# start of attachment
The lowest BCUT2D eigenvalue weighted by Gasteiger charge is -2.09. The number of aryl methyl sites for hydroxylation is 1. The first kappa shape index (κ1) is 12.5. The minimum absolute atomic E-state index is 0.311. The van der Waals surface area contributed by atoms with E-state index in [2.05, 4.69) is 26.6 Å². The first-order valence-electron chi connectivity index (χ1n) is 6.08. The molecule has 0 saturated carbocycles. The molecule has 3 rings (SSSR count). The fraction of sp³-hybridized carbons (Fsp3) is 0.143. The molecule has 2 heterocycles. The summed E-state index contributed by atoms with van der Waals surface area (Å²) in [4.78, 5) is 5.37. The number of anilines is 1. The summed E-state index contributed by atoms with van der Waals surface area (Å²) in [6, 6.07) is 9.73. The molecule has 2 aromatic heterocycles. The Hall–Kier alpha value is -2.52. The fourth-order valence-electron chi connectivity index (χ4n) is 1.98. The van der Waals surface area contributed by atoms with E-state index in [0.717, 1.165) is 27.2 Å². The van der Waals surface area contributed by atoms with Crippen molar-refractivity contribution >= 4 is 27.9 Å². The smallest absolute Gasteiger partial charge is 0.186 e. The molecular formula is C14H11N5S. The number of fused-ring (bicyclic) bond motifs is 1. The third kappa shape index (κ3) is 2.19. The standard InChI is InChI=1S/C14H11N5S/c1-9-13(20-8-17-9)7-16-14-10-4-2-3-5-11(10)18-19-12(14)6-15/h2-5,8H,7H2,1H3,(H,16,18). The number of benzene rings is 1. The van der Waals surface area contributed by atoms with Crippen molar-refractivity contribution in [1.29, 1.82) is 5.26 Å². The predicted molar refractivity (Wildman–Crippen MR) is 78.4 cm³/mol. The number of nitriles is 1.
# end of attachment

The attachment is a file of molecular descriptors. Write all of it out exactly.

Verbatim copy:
The lowest BCUT2D eigenvalue weighted by Gasteiger charge is -2.09. The number of aryl methyl sites for hydroxylation is 1. The first kappa shape index (κ1) is 12.5. The minimum absolute atomic E-state index is 0.311. The van der Waals surface area contributed by atoms with E-state index in [2.05, 4.69) is 26.6 Å². The first-order valence-electron chi connectivity index (χ1n) is 6.08. The molecule has 0 saturated carbocycles. The molecule has 3 rings (SSSR count). The fraction of sp³-hybridized carbons (Fsp3) is 0.143. The molecule has 2 heterocycles. The summed E-state index contributed by atoms with van der Waals surface area (Å²) in [4.78, 5) is 5.37. The number of anilines is 1. The summed E-state index contributed by atoms with van der Waals surface area (Å²) in [6, 6.07) is 9.73. The molecule has 2 aromatic heterocycles. The Hall–Kier alpha value is -2.52. The fourth-order valence-electron chi connectivity index (χ4n) is 1.98. The van der Waals surface area contributed by atoms with E-state index in [0.717, 1.165) is 27.2 Å². The van der Waals surface area contributed by atoms with Crippen molar-refractivity contribution >= 4 is 27.9 Å². The smallest absolute Gasteiger partial charge is 0.186 e. The molecular formula is C14H11N5S. The number of fused-ring (bicyclic) bond motifs is 1. The third kappa shape index (κ3) is 2.19. The standard InChI is InChI=1S/C14H11N5S/c1-9-13(20-8-17-9)7-16-14-10-4-2-3-5-11(10)18-19-12(14)6-15/h2-5,8H,7H2,1H3,(H,16,18). The number of benzene rings is 1. The van der Waals surface area contributed by atoms with Crippen molar-refractivity contribution in [1.29, 1.82) is 5.26 Å². The predicted molar refractivity (Wildman–Crippen MR) is 78.4 cm³/mol. The number of nitriles is 1.